• advertisers and commercial interests,
  • developers who view UI design as “lipstick,”
  • designers who view the UI as a mass market generic environment that should accommodate the ‘typical’ user, and
  • institutions that want to make their mark.

The desktop is anything but a personal environment that we make ourselves at home in. Fluid must encourage users to treat the UI as their own space.

The Fluid approach to user experience design and usability testing is also at odds with standard or commercial UI design methods. These methods assume that the user really doesn’t know what is best or what they want. Users are not self-aware, what they report doing is not actually what they do and asking users what they might want does not lead to innovation because they extrapolate from what they know and are most likely to ask for a faster horse carriage than a car. Consequently the assumption is that any proposed design requires extensive user testing with objective observation and data gathering from a large number of representative users. There are several problems with this assumption and approach in community and open source academic software projects and with the Fluid approach:

  • users are too diverse to get a representative set for testing,
  • in Fluid there is no one configuration of the interface as each interface is configured to the individual needs of each user,
  • users within community and open source are much more self-aware and articulate in the methods of UI design and are not content to be studied but want to be active participants in the design.

Lastly, one of the most critical goals of the Fluid project is to address accessibility for students, instructors and administrators with disabilities. This is achieved through the transformation and aggregation of UI components to match individual accessibility needs. This approach is at odds with the legislated approach to accessibility that promotes a rule-based, one-size-fits-all solution. As where Fluid provides accessibility through a flexible system that adjusts to the individual needs of each user, the traditional approach is to adhere to a set of fixed accessibility rules for every resource or resource configuration.

In my article I hope to chronicle the new approaches we are pioneering, the pros and cons of these approaches and the valuable lessons we have learned about the user experience, how we work and learn and the collaborative process.

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9 Responses to You Say Tomato, I Say Tomato, Let’s Not Call the Whole Thing Off: The Challenge of User Experience Design in Distributed Learning Environments

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  4. The fluid project seems to be posting some nice controls, but I’m not sure why existing projects like YUI aren’t being used. Generic GPL javascript frameworks are fantastic, and have saved me much time and effort.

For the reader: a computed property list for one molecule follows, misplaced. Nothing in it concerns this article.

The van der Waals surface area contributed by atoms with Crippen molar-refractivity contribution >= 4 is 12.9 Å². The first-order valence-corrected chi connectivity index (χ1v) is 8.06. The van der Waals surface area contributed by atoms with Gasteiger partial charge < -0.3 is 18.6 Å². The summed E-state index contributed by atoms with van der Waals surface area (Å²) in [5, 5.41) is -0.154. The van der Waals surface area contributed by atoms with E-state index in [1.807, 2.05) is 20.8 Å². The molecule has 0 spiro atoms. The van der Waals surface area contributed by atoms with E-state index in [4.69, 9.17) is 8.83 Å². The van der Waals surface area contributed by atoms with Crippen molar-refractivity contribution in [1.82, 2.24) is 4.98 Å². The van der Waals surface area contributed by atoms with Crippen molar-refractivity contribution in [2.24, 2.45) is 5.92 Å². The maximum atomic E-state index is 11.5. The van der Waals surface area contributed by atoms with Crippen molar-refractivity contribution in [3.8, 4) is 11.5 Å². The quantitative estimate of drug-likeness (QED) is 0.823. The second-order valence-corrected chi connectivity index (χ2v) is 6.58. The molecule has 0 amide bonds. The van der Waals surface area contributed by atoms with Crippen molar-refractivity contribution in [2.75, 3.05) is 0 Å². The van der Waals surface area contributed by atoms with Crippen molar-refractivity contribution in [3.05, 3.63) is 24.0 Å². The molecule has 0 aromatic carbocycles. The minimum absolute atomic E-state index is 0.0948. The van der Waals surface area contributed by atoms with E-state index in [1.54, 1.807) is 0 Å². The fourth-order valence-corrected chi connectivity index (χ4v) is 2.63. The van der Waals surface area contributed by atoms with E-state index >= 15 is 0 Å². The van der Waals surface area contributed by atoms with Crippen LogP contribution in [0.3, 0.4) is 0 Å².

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  6. Ben Wilkoff says:

    If the UI is such a problem. Why don’t we innovate and simply create a better one. Why don’t we rely on the pedagogy of authentic learning and not on the IT background of the people who are building the back end. Anyway, thanks for your extensive post here.

  7. Nathan Garrett says:

    Ben, the post above *is* about innovating a better front-end. Could you explain what you mean by authentic learning pedagogy? I don’t understand how applies at all the post above about better UI design.

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  9. Colin Clark says:


    Thanks for your comments. I’m the technical lead for the Fluid Project. We do indeed use existing JavaScript tools, jQuery in particular. It’s a fantastic tool and has saved us a lot of time and effort. We’re also sharing our work back with the jQuery community by helping to make the jQuery UI widget set more accessible.

    That said, our code plays nice with other toolkits. If you’re using YUI or one of the other great libraries out there, you shouldn’t have any trouble using them alongside Fluid components.

    Fluid components are designed to fill the gaps in existing widget sets: interactions that are flexible, accessible, and carefully designed. We’re not out to build yet another foundational JavaScript toolkit; we want to adapt and enhance wherever possible.


    I agree with you that there’s a real opportunity to create innovative new user interfaces. Our users–teachers, students, instructional designers, and so on–should definitely be an integral part of the design process. Jutta’s post touches on some of the ways we’re engaging users through research, interviews, workshops, and participatory design in Fluid.